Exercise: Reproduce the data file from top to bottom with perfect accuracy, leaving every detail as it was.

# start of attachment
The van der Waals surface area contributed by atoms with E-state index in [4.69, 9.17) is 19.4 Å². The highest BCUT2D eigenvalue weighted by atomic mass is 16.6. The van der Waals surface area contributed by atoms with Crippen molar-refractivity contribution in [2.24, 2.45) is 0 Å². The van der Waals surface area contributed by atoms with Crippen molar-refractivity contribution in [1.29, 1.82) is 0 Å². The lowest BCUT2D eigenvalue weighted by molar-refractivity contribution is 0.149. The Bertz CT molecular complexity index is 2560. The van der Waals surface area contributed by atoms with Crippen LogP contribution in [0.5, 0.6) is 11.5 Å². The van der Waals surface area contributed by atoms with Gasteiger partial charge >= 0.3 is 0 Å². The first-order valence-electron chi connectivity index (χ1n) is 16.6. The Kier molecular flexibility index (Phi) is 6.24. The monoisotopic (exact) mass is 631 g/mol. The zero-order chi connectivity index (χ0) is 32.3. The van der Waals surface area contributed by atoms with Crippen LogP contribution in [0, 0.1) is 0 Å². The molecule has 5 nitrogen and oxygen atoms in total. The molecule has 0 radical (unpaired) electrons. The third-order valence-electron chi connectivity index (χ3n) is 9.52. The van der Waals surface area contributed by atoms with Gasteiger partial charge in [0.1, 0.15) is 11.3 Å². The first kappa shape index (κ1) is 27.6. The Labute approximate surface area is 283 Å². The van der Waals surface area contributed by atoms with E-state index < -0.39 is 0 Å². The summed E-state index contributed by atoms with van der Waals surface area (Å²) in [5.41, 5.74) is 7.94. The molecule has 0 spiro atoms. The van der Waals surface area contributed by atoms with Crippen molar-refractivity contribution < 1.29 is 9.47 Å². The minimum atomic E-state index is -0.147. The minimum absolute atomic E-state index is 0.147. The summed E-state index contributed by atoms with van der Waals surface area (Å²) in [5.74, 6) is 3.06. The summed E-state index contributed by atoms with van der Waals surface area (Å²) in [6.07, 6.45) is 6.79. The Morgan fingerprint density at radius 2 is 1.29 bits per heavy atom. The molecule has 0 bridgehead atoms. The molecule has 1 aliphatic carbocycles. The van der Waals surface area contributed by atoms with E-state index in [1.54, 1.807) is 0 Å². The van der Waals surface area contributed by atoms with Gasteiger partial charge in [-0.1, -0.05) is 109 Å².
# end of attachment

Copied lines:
The van der Waals surface area contributed by atoms with E-state index in [4.69, 9.17) is 19.4 Å². The highest BCUT2D eigenvalue weighted by atomic mass is 16.6. The van der Waals surface area contributed by atoms with Crippen molar-refractivity contribution in [2.24, 2.45) is 0 Å². The van der Waals surface area contributed by atoms with Crippen molar-refractivity contribution in [1.29, 1.82) is 0 Å². The lowest BCUT2D eigenvalue weighted by molar-refractivity contribution is 0.149. The Bertz CT molecular complexity index is 2560. The van der Waals surface area contributed by atoms with Crippen LogP contribution in [0.5, 0.6) is 11.5 Å². The van der Waals surface area contributed by atoms with Gasteiger partial charge >= 0.3 is 0 Å². The first-order valence-electron chi connectivity index (χ1n) is 16.6. The Kier molecular flexibility index (Phi) is 6.24. The monoisotopic (exact) mass is 631 g/mol. The zero-order chi connectivity index (χ0) is 32.3. The van der Waals surface area contributed by atoms with Crippen LogP contribution in [0, 0.1) is 0 Å². The molecule has 5 nitrogen and oxygen atoms in total. The molecule has 0 radical (unpaired) electrons. The third-order valence-electron chi connectivity index (χ3n) is 9.52. The van der Waals surface area contributed by atoms with Gasteiger partial charge in [0.1, 0.15) is 11.3 Å². The first kappa shape index (κ1) is 27.6. The Labute approximate surface area is 283 Å². The van der Waals surface area contributed by atoms with E-state index < -0.39 is 0 Å². The summed E-state index contributed by atoms with van der Waals surface area (Å²) in [5.41, 5.74) is 7.94. The molecule has 0 spiro atoms. The van der Waals surface area contributed by atoms with Crippen molar-refractivity contribution < 1.29 is 9.47 Å². The minimum atomic E-state index is -0.147. The minimum absolute atomic E-state index is 0.147. The summed E-state index contributed by atoms with van der Waals surface area (Å²) in [5.74, 6) is 3.06. The summed E-state index contributed by atoms with van der Waals surface area (Å²) in [6.07, 6.45) is 6.79. The Morgan fingerprint density at radius 2 is 1.29 bits per heavy atom. The molecule has 0 bridgehead atoms. The molecule has 1 aliphatic carbocycles. The van der Waals surface area contributed by atoms with E-state index in [1.54, 1.807) is 0 Å². The van der Waals surface area contributed by atoms with Gasteiger partial charge in [-0.1, -0.05) is 109 Å².